Breastfeeding Moms’ Survival Guide for the First Two Weeks
Breastfeed whenever your baby shows feeding cues
It sounds like a lot, but your baby needs your milk and your breasts need the stimulation to bring in an abundant milk supply. Newborns need to be fed around the clock so that they get 8 or more feedings each 24 hour period
Wake your baby up well before feedings
A drowsy baby will not feed for long. Undress to the diaper, rub the tummy and back, talk to and rock your baby until the eyes open. A good strategy is to put the baby naked (except for a diaper) on your chest skin to skin for 1/2 hour prior to feeds.
Keep your baby sucking through the feeding
If your baby drifts off to sleep, “bug baby” to keep awake. Massage, use cool wash cloths, blow on baby’s face, and talk to keep your baby feeding. Look for vigorous sucking on each breast.
Try baby led latching
Get in a reclining position and place the baby on top of you in any position that is comfortable for you. Allow the baby to locate the breast and latch-on. Baby’s head will bob to locate the breast. When the chin feels the breast first, the mouth will open wide and latch-on. Try again if you feel any nipple pain.
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If your breasts get full, have your baby empty them for you by frequent feeding
Engorgement is natural in the first few days. Emptying your breasts helps. Massage your breast during the feeding to empty them more completely. If that is not enough, you may use a breast pump prior to feedings to get the milk flowing and shape the nipple, then feed the baby. After feedings, if you are still over-filled, use the breast pump again. Ice is also a good way to slow down breastmilk production at this time. And it will feel good!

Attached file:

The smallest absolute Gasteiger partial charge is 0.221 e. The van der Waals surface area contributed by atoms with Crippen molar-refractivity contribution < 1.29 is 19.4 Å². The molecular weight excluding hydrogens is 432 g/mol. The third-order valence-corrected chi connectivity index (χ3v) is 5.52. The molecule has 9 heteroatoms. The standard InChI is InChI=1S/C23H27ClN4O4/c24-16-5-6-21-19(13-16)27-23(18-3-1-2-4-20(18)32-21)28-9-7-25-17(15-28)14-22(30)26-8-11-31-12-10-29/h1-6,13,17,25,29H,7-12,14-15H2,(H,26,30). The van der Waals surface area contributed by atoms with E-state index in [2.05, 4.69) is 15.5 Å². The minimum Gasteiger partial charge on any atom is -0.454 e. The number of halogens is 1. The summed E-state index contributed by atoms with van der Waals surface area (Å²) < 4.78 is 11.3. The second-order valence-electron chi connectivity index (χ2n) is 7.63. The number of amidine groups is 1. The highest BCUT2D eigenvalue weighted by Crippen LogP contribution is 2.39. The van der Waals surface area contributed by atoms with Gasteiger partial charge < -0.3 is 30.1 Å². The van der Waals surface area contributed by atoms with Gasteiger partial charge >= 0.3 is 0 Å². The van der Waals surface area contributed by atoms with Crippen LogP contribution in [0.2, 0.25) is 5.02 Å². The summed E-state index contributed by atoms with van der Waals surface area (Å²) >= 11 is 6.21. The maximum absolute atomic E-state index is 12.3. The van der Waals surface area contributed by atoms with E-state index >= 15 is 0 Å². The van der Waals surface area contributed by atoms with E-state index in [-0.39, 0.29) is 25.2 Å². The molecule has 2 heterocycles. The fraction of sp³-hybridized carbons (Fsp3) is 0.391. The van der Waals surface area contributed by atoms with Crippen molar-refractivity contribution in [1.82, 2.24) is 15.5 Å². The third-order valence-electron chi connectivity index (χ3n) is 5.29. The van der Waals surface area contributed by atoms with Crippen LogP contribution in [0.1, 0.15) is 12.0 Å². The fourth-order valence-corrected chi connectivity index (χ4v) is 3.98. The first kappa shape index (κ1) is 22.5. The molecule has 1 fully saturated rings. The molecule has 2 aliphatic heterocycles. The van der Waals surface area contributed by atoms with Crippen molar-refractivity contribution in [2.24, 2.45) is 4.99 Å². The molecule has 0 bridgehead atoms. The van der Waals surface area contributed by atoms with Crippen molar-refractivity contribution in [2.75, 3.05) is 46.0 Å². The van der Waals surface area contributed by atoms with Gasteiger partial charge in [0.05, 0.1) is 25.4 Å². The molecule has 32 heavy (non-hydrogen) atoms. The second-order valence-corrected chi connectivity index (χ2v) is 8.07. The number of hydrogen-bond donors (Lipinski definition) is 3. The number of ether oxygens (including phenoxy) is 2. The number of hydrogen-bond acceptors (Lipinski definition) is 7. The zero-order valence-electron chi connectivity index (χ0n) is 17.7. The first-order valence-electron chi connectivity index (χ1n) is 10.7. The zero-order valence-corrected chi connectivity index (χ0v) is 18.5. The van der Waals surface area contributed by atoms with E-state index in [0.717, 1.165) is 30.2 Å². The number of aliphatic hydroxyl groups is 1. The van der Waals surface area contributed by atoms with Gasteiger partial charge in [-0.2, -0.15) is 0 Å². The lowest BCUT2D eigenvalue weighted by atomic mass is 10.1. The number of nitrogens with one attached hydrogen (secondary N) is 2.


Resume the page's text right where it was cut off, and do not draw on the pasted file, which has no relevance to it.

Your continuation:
Look for one wet diaper according to baby’s age until day 6
For example, 3 wet diapers on day three, four on day four, and so on. Continue with 6 wet diapers and 2-3 stools daily. More is fine, but if you are not getting these minimums, call a lactation consultant or your health care provider for evaluation of your situation and advice.
If your nipples get sore
Try the sandwich hold. Gently squeeze the breast into a “sandwich”. Create an oval of the areola with your thumb lined up with your baby’s nose, your fingers under the breast.
When do I get to sleep?
Sleep when your baby sleeps. Newborns tend to feed a lot at night and sleep more during the
day. Around the clock feeds are grueling and you can maximize your sleep by napping when your baby does. Accustom yourself to these quick “cat-naps” to help you feel refreshed. You can also encourage the baby to spend more time awake during the day by feeding and playing.
Find your groove
It will take several weeks for you and your baby to get into a pattern of feedings and nap times. Go with the flow and learn what your baby’s natural rhythms are. Schedules don’t tend to work until the baby is a bit older and bigger. You can encourage a more predictable pattern later.